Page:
Once you have even a basic portfolio put together, you can start finding short-term (anywhere from a few weeks to 9 months+) work contracts. A lot of companies with web design departments will hire short-term workers to help with keeping on top of their work queue. Companies are willing to take a chance on less-experienced contract workers, since by nature they are temporary and disposable. Once you've landed a few contracts to pad your resume, you can move to the next step.

    Start looking for permanent roles with the companies you'd want to work for
    Once you have enough experience that you are considered for full-time positions, you know you've become fairly proficient. Take notes on how professional companies do things from acquire clients, manage work flow, set up dev environments, et cetera. Once you feel like you can do what a web-design company can do on your own, start reaching out for clients to work for individually, as a side-job.

    Once you have enough work to support yourself, you can step out into the wide-world of freelancing with confidence that you'll succeed.

    Best of luck!
     
  4. JakClark

    JakClark New Member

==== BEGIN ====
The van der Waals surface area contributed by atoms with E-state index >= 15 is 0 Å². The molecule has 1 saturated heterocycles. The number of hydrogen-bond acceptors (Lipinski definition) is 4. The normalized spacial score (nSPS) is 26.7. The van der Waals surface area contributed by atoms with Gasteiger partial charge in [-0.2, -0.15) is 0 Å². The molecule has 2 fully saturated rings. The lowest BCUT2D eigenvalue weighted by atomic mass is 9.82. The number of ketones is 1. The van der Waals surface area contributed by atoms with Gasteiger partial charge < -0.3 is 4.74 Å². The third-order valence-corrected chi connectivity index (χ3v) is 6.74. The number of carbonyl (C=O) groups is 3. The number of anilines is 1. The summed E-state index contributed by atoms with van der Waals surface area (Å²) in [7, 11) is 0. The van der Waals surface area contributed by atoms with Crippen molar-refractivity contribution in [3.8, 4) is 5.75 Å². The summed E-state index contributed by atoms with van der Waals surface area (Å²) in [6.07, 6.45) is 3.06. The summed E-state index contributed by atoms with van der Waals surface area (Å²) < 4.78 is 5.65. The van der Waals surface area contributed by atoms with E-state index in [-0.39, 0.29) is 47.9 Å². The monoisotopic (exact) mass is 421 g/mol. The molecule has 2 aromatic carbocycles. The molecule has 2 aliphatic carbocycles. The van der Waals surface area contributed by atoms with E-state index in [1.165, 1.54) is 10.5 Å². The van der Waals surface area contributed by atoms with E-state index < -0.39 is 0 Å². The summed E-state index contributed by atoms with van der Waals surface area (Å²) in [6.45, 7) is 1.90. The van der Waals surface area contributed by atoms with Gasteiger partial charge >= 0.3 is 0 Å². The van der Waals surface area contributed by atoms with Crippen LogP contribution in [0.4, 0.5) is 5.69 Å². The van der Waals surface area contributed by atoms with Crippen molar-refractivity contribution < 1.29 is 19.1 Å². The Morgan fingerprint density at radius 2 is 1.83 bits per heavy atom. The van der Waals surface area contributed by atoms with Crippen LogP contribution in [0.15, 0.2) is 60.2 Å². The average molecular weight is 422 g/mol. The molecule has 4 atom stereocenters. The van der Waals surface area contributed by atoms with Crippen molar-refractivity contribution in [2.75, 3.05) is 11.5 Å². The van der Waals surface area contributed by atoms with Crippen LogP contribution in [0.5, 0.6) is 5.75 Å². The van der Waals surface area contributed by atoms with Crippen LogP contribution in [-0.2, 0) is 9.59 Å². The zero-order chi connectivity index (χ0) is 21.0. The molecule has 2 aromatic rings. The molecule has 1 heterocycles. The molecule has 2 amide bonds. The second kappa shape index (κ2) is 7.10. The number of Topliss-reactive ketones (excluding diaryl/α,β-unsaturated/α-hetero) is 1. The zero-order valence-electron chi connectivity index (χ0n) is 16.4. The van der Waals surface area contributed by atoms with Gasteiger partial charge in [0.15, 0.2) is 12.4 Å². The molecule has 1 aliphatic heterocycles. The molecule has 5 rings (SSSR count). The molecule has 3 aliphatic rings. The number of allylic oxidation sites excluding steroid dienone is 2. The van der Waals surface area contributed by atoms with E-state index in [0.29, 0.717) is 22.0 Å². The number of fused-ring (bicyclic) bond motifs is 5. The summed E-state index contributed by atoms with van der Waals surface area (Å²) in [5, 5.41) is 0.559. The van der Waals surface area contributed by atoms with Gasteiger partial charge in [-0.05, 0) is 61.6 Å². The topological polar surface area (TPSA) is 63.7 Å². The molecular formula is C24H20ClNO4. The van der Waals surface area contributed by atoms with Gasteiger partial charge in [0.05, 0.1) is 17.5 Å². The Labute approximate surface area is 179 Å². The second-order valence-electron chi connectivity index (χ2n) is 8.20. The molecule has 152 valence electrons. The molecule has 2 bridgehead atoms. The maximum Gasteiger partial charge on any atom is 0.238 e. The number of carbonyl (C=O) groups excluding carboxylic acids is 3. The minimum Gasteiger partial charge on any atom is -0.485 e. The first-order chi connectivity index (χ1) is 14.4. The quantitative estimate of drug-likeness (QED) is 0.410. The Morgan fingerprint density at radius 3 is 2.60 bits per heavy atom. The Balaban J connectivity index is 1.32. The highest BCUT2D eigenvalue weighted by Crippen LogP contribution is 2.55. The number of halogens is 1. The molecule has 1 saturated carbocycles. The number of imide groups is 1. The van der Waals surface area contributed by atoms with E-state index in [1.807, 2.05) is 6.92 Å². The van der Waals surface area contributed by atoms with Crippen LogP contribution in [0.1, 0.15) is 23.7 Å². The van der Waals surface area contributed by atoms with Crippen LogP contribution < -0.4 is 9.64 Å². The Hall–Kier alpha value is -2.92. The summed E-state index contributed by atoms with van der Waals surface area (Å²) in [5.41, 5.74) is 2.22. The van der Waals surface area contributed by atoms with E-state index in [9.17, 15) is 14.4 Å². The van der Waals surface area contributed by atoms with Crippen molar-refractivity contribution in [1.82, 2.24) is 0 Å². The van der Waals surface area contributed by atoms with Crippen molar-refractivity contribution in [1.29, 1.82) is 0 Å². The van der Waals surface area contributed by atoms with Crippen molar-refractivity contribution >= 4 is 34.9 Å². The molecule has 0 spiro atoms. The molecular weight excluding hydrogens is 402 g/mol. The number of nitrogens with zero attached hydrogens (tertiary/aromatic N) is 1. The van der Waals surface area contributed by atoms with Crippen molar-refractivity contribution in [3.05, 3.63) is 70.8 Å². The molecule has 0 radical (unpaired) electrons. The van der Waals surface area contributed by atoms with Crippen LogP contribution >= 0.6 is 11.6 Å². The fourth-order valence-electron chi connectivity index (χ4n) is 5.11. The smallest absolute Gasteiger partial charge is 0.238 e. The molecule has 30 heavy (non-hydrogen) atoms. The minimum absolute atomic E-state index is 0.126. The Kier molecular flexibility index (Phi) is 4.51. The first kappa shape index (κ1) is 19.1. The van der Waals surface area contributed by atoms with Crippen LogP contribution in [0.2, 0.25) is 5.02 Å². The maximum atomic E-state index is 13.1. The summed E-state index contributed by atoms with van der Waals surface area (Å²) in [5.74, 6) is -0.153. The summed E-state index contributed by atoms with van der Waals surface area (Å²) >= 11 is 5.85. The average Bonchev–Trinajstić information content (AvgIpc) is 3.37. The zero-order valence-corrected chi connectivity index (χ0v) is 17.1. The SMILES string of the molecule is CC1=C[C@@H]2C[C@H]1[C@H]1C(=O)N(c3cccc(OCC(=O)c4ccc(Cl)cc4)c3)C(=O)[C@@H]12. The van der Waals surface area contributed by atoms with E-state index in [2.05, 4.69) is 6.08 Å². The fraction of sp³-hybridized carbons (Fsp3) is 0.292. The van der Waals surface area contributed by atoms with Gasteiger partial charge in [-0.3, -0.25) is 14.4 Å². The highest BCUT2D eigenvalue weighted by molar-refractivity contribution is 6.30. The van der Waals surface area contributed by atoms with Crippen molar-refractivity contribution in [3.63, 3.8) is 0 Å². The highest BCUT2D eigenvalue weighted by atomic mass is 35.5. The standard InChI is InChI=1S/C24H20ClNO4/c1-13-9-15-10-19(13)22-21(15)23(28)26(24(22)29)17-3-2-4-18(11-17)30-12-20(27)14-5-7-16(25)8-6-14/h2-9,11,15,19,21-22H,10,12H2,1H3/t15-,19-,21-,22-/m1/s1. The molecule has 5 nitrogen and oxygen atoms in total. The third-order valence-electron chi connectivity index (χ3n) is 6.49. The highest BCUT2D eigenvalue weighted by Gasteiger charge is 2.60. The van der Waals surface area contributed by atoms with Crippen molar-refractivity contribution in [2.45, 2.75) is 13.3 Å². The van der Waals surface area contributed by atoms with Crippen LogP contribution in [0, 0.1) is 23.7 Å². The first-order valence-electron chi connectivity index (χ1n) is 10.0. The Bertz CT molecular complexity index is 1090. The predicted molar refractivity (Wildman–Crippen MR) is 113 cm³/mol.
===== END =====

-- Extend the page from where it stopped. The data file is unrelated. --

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    128
    I'm starting out on the road to freelancing. I quit College because the Computer Science course I was taking did not allow me to unleash my creativity to the extent that I had hoped. My quantity of work produced suffered because I spent wayyy too much time on presentation, etc. I can't help it - it's an obsession.

    But hey - I'm not arsed! I really enjoy web design, and the development side of things too. I've the best of both worlds and shall continue to hone every one of my skills.
     
  5. Jewel

    Jewel New Member

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    11
    I went to college and got a web and graphic design degree in 2008 after a 17 year career in jewelry design and manufacturing. I actually started my business while I was still taking classes because I'm a very hard worker and care about what I deliver. Since there are so many people out there that don't care about their job I figured, even if I don't know something, I can learn how do to it when the time comes and still deliver a good product.